It’s not fair to blast Eminem for his bad taste in rock and roll. Most rappers, black or white, lean toward lugubrious power chords, and as far as I know only Ice-T has ever been able to make anything worthwhile out of it. That doesn’t mean Eminem gets a free pass for his latest foray into heavy metal social Darwinism. It just means there’s as little point in thinking about it as there is in listening to it
“Adore You”, #42
“Someone Else”, #93
Performance antics aside, what’s most interesting about this stage of Cyrus’s career is how atmospheric her music has become. The first verse of “Adore” is one long moan, and neither “Drive” nor “Someone Else” settle down into safe pop balladry the way you expect. Part of this, of course, is due to Mike Will’s production combined with Cyrus’s apparent desire to be a white version of Rihanna. But it’s also a natural fit with Cyrus’s smokey, hardened voice. Rihanna is a perfect model for her, because they share the same seemingly unemotional, stolid quality, though Cyrus’s history as an actor probably gives her an advantage in the faking it department. Which isn’t to suggest that Cyrus is as good as Rihanna can be at her best–at times the atmosphere in these records turns into a heavy fog that Cyrus gets lost in — but she’s headed in the right direction.
Pitbull featuring Ke$ha—“Timber”
Pitbull’s best in a while, thanks to Ke$ha, whose I-could-give-a-shit attitude is almost the opposite of Pitbull’s desire to please the entire world at once. Each is almost the perfect corrective for the other. Fun beat, too.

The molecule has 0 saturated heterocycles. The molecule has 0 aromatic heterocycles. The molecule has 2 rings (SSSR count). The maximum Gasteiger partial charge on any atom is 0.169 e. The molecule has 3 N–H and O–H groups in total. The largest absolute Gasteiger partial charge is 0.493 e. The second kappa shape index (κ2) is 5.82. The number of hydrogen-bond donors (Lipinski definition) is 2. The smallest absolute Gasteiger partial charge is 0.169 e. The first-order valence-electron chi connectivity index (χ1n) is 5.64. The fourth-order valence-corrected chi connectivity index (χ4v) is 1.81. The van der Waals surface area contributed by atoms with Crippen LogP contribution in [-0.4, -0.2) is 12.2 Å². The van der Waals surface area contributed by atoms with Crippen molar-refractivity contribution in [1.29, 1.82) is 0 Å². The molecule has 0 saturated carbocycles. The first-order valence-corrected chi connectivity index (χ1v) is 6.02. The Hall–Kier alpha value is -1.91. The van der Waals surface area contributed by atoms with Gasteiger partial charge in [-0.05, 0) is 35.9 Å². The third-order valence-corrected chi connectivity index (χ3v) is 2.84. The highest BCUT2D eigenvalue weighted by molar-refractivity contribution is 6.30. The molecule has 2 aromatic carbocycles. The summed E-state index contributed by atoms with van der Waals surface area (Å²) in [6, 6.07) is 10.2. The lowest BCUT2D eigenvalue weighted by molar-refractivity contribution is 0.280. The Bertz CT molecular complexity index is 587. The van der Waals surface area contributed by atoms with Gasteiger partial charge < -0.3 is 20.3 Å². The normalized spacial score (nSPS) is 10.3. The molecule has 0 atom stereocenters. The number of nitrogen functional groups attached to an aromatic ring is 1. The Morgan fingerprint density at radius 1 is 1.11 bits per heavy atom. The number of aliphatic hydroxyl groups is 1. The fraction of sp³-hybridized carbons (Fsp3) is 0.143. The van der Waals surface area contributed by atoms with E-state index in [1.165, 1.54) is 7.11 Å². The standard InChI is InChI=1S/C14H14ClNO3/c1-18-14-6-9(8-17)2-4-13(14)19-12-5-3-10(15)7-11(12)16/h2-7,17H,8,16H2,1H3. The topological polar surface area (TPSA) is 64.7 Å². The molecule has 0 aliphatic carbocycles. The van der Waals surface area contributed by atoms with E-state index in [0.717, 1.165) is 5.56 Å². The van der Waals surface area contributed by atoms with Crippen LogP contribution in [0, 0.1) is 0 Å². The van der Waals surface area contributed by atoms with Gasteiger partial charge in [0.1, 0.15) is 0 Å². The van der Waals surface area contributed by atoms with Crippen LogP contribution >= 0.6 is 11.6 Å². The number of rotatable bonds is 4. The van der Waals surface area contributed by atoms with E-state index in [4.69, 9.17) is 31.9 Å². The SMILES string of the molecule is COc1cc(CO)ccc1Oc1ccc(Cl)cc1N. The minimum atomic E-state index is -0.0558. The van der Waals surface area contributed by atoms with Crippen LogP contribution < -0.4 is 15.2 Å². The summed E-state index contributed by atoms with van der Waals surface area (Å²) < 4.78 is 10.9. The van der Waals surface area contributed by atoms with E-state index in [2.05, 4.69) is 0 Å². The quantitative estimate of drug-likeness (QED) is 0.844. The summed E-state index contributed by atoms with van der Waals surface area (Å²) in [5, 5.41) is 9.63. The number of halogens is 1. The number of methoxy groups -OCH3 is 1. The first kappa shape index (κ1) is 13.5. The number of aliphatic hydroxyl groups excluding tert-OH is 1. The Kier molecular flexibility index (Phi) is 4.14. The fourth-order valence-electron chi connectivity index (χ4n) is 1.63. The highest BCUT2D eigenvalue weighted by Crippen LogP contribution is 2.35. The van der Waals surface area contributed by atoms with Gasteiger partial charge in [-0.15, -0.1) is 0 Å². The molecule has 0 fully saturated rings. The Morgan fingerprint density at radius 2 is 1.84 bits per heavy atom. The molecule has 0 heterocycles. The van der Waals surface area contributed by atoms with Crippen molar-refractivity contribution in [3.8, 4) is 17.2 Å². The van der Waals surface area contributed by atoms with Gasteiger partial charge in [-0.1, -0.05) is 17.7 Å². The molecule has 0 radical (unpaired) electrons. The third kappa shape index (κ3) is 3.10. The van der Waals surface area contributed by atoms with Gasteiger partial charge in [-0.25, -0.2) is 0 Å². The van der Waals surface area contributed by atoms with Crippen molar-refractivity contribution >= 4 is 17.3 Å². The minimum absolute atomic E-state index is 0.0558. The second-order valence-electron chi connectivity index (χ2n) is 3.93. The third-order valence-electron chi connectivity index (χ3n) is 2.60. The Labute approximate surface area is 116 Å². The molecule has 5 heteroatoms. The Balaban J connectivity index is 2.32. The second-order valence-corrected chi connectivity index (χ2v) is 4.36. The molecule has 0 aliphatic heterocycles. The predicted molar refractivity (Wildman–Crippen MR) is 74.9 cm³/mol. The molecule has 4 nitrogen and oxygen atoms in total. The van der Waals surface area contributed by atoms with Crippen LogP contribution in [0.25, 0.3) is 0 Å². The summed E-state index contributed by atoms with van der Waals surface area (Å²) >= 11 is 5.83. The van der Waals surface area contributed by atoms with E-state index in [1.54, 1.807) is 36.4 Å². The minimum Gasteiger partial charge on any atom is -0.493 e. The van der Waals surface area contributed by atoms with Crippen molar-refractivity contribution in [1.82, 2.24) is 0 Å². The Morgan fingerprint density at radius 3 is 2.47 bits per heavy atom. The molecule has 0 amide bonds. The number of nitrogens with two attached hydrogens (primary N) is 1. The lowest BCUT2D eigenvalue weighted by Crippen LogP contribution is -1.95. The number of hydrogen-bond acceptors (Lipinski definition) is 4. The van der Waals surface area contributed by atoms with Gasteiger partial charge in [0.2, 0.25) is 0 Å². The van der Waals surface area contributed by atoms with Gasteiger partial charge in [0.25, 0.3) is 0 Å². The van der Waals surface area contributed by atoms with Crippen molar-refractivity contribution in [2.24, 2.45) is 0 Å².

It’s not like Eddie Vedder just discovered death, but he sounds like a man who’s beginning to understand what it means, a realization that for the first time allows him to make something meaningful out of it. This is no breakthrough musically—there’s nothing here that you haven’t heard before—and there’s no way it could be a hit, but it strikes me as a big moment for Vedder and Pearl Jam. “Sirens” isn’t brilliant, but it’s a lot closer than they’ve ever been before. They could base the rest of their career on it.
Glee Cast—“Make You Feel My Love”
I love the Chi-Lites sample, too, but I ‘d love it even more if the Chi-Lites were singing over it, singing one of Eugene Record’s songs. Michele is a fine enough singer, I suppose, but V.S.O.P. isn’t a very good song. It doesn’t have much of a melody, for one thing, which forces Michelle to resort to all sorts of vocal tricks to create a hook, and you can hear the strain. It’s good but hardly a masterpiece, and all the classic samples in the world won’t make it one.
Jake Owen—“Days of Gold”
“Days of Gold” is as well put together as any country rock you’re ever going to hear—that is, it actually rocks—and just as meaningless. Owen seems to have everything he needs to become a major figure in country music except brains. Ain’t that always the way?
Miranda Lambert—“All Kinds of Kinds”
“All Kinds of Kinds” is like an introductory primer to Lambert’s music, sounding as if it were designed for those who aren’t yet ready for the real thing. For the real thing, of course, they’d need to go back in time to Kerosene, Crazy Ex-Girlfriend and the better parts of Revolution. They’re certainly not going to find it here. It’s not quite self-parody but it’s stepping mighty close.
Chase Rice—“Ready Set Roll”
It takes a magnificent level of chutzpah to preface a standard piece of good ol’ boy country rock with a Daft Punk imitation even wimpier than the originals, so I’ll give Rice a certain amount of credit. But the song itself is so lame Rice’s premature bandwagon jumping (country EDM is years, if not decades, away) means nothing.